My Grandson (now 15 months old) has generally slept well since he was very small. Because my Son works nights my Daughter-in-law came to me when he was about 7 weeks old and asked what she could do to start gently settling him into a routine, to help her cope better in the evenings. Babies begin to learn the difference between night and day at around 6 weeks old and you can start as early as this to create positive sleep associations (e.g bath, feed, low lighting, story etc).
He started settling himself to sleep naturally at around 7 months old however about a month ago he went through a sleep regression. This can happen when babies are going through a significant development milestone (e.g rolling, crawling, walking, talking etc) their little brains are full of new information and experiences making it difficult for them to sleep. Sometimes as they get older it can simply be because they are more aware of their surroundings.
In this case he was taking a long time to settle even with mummy or daddy in the room and then waking as soon as they crept out. Bedtime was taking over 2 hours and he was waking multiple times during the night.
After a few weeks, completely exhausted they decided enough was enough. They did some gentle sleep coaching to help get things back on track and have put together a diary of their progress.
I gave lots of support and encouragement over the phone to help them stay strong and consistent. This is what I offer in my email/telephone consultation and all my packages come with 4 weeks follow up support.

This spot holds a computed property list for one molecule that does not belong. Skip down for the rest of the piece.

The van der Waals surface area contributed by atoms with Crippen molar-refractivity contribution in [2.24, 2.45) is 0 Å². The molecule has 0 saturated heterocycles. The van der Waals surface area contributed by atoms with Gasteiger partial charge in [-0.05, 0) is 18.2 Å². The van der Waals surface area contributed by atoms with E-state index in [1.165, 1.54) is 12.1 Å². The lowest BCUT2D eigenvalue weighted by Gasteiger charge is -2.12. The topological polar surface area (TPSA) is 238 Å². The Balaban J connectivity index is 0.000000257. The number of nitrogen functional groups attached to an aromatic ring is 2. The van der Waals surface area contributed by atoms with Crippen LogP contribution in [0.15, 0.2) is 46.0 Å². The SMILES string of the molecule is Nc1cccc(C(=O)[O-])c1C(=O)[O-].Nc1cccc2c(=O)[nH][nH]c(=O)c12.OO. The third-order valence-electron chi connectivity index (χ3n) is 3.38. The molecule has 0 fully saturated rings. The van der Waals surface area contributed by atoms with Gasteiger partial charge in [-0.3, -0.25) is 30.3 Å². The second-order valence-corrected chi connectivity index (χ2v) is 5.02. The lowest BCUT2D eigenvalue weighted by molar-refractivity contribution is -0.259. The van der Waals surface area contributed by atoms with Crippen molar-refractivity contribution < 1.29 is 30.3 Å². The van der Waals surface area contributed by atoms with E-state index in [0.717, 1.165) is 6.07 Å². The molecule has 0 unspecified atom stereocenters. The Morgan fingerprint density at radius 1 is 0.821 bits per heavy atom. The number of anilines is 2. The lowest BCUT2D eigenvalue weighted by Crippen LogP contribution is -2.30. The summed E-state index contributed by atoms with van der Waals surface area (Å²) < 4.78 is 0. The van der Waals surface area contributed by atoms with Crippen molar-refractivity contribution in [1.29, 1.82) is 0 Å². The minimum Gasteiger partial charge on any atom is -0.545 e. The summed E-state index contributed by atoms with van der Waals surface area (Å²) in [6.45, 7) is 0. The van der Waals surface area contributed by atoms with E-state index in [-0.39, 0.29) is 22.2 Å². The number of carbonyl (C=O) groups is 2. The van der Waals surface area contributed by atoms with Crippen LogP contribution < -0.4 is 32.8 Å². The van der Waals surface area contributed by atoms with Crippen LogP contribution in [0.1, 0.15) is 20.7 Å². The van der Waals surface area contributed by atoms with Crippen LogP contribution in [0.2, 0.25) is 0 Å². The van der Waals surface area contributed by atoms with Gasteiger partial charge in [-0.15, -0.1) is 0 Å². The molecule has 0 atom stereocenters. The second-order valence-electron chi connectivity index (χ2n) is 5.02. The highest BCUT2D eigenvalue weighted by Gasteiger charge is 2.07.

Sleep coaching diary…
After his usual bedtime routine, I put him down and left the room for 10/20/30 seconds, building up to 2 minutes.
I then went in and out every 2 minutes to reassure him until he fell asleep. It took 45 minutes in total for him to settle but he was asleep and I wasn’t trapped in the room trying to plan my exit route without stepping on all the creaky floor boards!
He then woke around 9.30pm and took another 45 minutes to settle with me going in to reassure him every couple of minutes. We were both asleep by 10.30pm and slept until 6.30am (my first full nights sleep in weeks!) the next day I felt like a new person and was determined to continue.
Lunch nap 1pm
Sam suggests giving an initial 10 minutes self settling time so I gave this a try. I put him down and left the room. After 10 minutes had passed he was still awake and crying so I went in every couple of minutes to reassure him. He took 30 minutes to settle and then slept for 2 hrs!
I found it helpful to keep occupied during the time I was out of the room, even if it’s only for a few minutes it’s hard to hear your little one crying. I kept busy by folding washing or loading the dishwasher. At least that way the time went quickly and I wasn’t hovering on the landing questioning why I was doing this. Having Sam on the end of the phone reassuring me that he was fine and just cross because we were changing things, was a huge help. I knew it was for the best so I kept going.
He took a total of 15 minutes to settle and I only had to go in once to reassure him after the initial 10 minutes self settling time. This was a huge improvement compared to bedtime the day before, and in just 24 hours.
Woke at 12.30am so gave initial 10 minutes self settling time then had to go in twice to reassure him until he fell asleep. He then slept until 6.30am.
Lunch nap 1pm
He fell asleep within the initial 10 minutes self settling time and I didn’t have to go back in at all.
Settled within minutes without a peep and didn’t have to go in at all!
“The first couple of days of sleep coaching were hard but we noticed a difference straight away. We stayed consistent with Sam’s method and by nap time on the third day he was going down happily and settling himself to sleep within minutes, something he had not done for well over a month. We had got so used to the bedtime battle and multiple night wake ups, it wasn’t until we were all completely burnt out that we decided something had to be done. He sleeps so much better now and is much happier for it, meaning we are too!”